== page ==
What to do before selling the ranch; prepare records and yourself
So you’re thinking of selling your ranch? There are several things you can do to make your experience smoother and make your property more attractive.
The realtors WLJ talked to about the state of the intermountain market had some good advice for anyone thinking of selling their property.
Though they all recommended the obvious—make the property look nice—most of their suggestions focused on the preparatory process before a buyer is even a glimmer in a realtor’s eye.
Ron Morris, managing broker and co-founder of Ranch Marketing Associates, said that details other than the ranch itself, need to be prettied up too.
“Things need to be in condition, and when I say that I don’t mean just appearances. If they’ve got lease lands, be in good standing. If they’ve got minerals, they know what they’ve got. Same with water rights, so there are no issues of abandonment. That helps greatly on the front-end.”
John Knipe, president of Knipe Land Company, stressed the importance of “cleaning up” a ranch’s title before trying to sell. He said he’s seen sales progress almost to the end, then get disrupted because of title “surprises.”
“Those surprises can be taken care of—and should be taken care of—early. Every ranch has problems on the title report. But those things can be cleaned up if dealt with early.”
A resounding response from land realtors was the importance of knowing what you have and what it’s worth.
“I always think it’s good to have three to five years of historical input expenses and income,” said Morris. “That really helps a property sell when showing that to a prospect.”
Records of things like yield information if you’re growing crops, protein and nutrition content if it’s a grazing property, how many calves weaned if it’s a full operation, and so on, are all good things to collect and get in order before a sale.
After recommending an appraisal, Knipe pointed out that determining the property’s best and highest use is also important. Just because a particular property has been a cattle operation in the past doesn’t mean that is its most profitable use.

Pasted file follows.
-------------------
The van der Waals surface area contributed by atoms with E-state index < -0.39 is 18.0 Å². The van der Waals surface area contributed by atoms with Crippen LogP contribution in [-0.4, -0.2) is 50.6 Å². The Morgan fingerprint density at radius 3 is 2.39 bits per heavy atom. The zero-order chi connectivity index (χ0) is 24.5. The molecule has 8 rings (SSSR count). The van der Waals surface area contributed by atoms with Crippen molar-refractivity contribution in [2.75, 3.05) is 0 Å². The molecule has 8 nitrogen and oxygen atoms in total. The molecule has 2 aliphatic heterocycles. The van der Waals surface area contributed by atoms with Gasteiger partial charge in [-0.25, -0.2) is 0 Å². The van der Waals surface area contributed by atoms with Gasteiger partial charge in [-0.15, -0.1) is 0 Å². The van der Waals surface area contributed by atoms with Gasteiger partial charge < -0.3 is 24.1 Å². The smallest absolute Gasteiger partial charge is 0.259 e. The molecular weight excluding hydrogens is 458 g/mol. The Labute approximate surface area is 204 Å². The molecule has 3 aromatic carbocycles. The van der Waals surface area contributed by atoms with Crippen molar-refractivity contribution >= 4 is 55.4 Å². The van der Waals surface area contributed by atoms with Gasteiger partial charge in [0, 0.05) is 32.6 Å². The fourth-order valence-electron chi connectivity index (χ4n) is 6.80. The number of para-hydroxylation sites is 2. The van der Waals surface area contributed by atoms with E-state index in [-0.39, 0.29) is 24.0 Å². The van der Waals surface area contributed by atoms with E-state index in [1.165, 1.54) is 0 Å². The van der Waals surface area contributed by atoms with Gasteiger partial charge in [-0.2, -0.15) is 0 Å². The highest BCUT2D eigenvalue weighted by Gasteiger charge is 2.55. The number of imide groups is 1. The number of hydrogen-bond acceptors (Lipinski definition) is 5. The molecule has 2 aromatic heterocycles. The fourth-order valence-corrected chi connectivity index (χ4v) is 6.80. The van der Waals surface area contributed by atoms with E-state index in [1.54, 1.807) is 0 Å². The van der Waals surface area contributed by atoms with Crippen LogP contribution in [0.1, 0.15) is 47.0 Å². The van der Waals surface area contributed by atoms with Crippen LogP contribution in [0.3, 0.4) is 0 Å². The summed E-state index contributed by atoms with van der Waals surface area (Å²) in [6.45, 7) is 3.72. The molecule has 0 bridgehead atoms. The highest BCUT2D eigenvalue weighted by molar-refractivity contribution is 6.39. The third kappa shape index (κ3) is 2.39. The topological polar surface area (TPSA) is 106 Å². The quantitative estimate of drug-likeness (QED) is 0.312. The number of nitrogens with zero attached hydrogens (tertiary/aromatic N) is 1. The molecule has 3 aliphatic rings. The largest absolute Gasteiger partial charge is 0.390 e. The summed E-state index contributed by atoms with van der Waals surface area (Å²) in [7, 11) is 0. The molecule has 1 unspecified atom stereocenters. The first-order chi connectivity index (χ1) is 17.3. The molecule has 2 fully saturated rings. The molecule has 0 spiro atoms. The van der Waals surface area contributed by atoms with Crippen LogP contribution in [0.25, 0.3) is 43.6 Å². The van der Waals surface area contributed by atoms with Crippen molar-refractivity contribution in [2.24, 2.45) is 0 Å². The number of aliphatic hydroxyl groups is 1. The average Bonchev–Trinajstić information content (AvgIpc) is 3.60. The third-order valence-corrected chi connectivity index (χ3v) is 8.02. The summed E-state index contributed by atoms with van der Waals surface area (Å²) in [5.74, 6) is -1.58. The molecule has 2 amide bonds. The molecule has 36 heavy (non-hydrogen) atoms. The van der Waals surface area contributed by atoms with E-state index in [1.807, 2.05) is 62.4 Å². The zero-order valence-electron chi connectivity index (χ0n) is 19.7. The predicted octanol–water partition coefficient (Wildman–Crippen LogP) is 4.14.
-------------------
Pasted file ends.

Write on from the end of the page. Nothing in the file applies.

Knipe also explained that much of the market for ag land is cash-purchase and many properties are owned free and clear or have very little debt to pay. Getting as much money as large ranches are fetching all at once comes with problems of its own.
“If you are a seller, get a financial planner and good advice well in advance. Selling a multimillion dollar ranch that’s owned free and clear is like winning the lottery,” he said, referring to tax issues that come with large lump sum gains.
“Get good financial i advice, and early in the process.”
Preparation isn’t only about the property. Preparing yourself and your mindset is also important.
Norem advised caution for the immediate future after deciding to sell a ranch.
“Don’t get anxious about where you’re going next, like you’re next 1031 [exchange property], because it could take one to two years to sell a ranch.”
Morris had longer-reaching advice that touched on ranch selling plans. He said ranchers and ag property holders need to have an “exit strategy” as a matter of course.
“The sale is one thing, but the exit strategy relative to taxes and regulations is another,” he said. “They need to think that t through and the sort of implications that can arise.”
He said a lot of big ranches are forced into sales because plans weren’t made in the event of the owner’s death. Seeing a big and/or historical ranch being sold to pay for estate taxes when earlier preparations could have seen it go to the next generation is never a good thing.
If you are thinking of selling a ranch or ag property, you will have fewer headaches and have a smoother sale if you prepare beforehand. Talk to a specialized ag land realtor or broker about more details on good preparation ideas. — Kerry Halladay, WLJ Editor